Don’t just use the forum’s search – use your favorite search engine. Don’t just do a quick search, keep searching. Make it past the first five or ten results, and don’t expect your answer to be on the first link you clicked. You might have to do multiple searches, digging deeper into the problem.

I get it, searching can be hard – especially if you don’t know the jargon. So, find as much information as you can about your problem and use any error logs you can find. Even if your searching doesn’t give you the answer – it might give you enough information to help us help you.

Hint: If you start an application from the terminal, you might learn something from the text it outputs to the terminal.

Hint: If you want a nice GUI way to read your logs, I highly recommend using ksystemlog. It pulls in just a few dependencies and a very handy tool.

Seriously, search and then search some more. If nothing else, you’ll have more information with which you can help us to help you. You’ll also learn things along the way. What’s not to love?

While you’re searching, make sure you also search the site to make sure you put your question in the right section. The “General” category is not a catch-all, it’s where you put your question when there’s no better category. If your question is about the terminal, put it in the command line section. If your question is specific to Ubuntu, make sure you put it in the “Debian and derivatives” section. Use commonsense and put your question in the most appropriate section.

Make your post legible! If you want help, once again, help us help you. Because this is written for more than one site, I need to be generic when I say this. The forum has formatting features – USE THEM!

Unless otherwise specified, the language is English. It’s not that we’re dicks, it’s that we don’t speak your language. Use a translator and post your question in English when you’re on English-speaking sites. 

Use code tags. Every single Linux support forum that I know of has the ability to wrap things in code tags. It will look a little like this:

Doing so will properly format the code and make it legible. It makes it easier for us to actually see what’s going on. It gives clear line breaks, makes the text distinct, and helps us spot problems.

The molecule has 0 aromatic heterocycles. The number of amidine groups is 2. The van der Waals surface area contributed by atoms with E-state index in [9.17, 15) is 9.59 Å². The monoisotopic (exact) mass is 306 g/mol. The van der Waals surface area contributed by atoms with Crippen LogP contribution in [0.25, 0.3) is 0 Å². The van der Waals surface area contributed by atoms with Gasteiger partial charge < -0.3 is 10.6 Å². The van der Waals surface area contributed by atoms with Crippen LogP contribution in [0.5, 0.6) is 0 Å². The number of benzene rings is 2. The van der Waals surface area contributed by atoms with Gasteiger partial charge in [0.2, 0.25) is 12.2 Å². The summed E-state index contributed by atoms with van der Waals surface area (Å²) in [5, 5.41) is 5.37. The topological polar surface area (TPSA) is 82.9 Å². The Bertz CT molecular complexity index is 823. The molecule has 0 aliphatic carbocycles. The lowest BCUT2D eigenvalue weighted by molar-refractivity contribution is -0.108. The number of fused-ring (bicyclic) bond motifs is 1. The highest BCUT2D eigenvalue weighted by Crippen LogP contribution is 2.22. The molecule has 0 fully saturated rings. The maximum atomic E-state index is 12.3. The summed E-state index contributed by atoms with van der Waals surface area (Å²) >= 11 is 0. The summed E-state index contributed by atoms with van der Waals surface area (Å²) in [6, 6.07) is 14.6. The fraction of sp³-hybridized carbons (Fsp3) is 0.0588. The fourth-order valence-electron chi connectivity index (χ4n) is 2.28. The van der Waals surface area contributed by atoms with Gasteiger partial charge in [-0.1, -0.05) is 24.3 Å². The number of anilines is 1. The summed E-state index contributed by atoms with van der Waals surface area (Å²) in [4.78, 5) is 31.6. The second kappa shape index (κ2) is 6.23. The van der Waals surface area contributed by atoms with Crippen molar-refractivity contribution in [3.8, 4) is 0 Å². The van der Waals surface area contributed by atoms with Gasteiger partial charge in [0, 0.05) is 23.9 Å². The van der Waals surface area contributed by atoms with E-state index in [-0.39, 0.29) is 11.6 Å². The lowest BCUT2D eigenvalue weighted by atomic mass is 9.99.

Use paragraphs. Giant walls of text aren’t easy to read, nor are they fun to decipher when they’re interspersed with multiple problems and poorly formatted code snippets. Without paragraphs, you might as well be writing gibberish.

For the love of all that’s holy, stop taking screenshots of text! It’s text. Post it as text! We can highlight the important bits and search for them. We can edit it and post it back to you. So, if it is at all possible, do not post text as images. It’s a pain in the butt to get the text during a boot error, so there are obvious exceptions when it’s approached by a reasonable person. But, seriously, try to avoid it.

Be complete and informative! There’s almost no such thing as too much information. I mean, sure, you could possibly give us more information than we need, but that’s much better than not enough information.

We need to not just know what distro you’re using, but we also need to know what version. We need to know what desktop environment you’re using. We need to know what major changes you’ve made to your system.

We need to know what software version it is you’re talking about. Believe it or not, we don’t know every piece of software, so you should provide a link to the software’s home page so that we can learn about it and help you. We’ll also need to know how you installed it, if it is indeed a software question.

If it’s a hardware connection, telling us the model number of your computer isn’t actually enough information. Different models have entirely different configurations and we’ll need to know what CPU you have, what your GPU is, what you have for sound, what type of connection to the internet you have, how much RAM you have, and possibly more.

NOTE: Sometimes your ‘problem’ isn’t actually a problem, it’s the expected behavior. Yes, your computer will slow down when you have a bunch of browser tabs open and leave them open for days. Yes, your computer will still boot slowly if it’s old and you’re using an OS with a heavy desktop environment and you have everything opening at boot. No, it’s not supposed to show asterisks (some distros do) when you type your password into the terminal.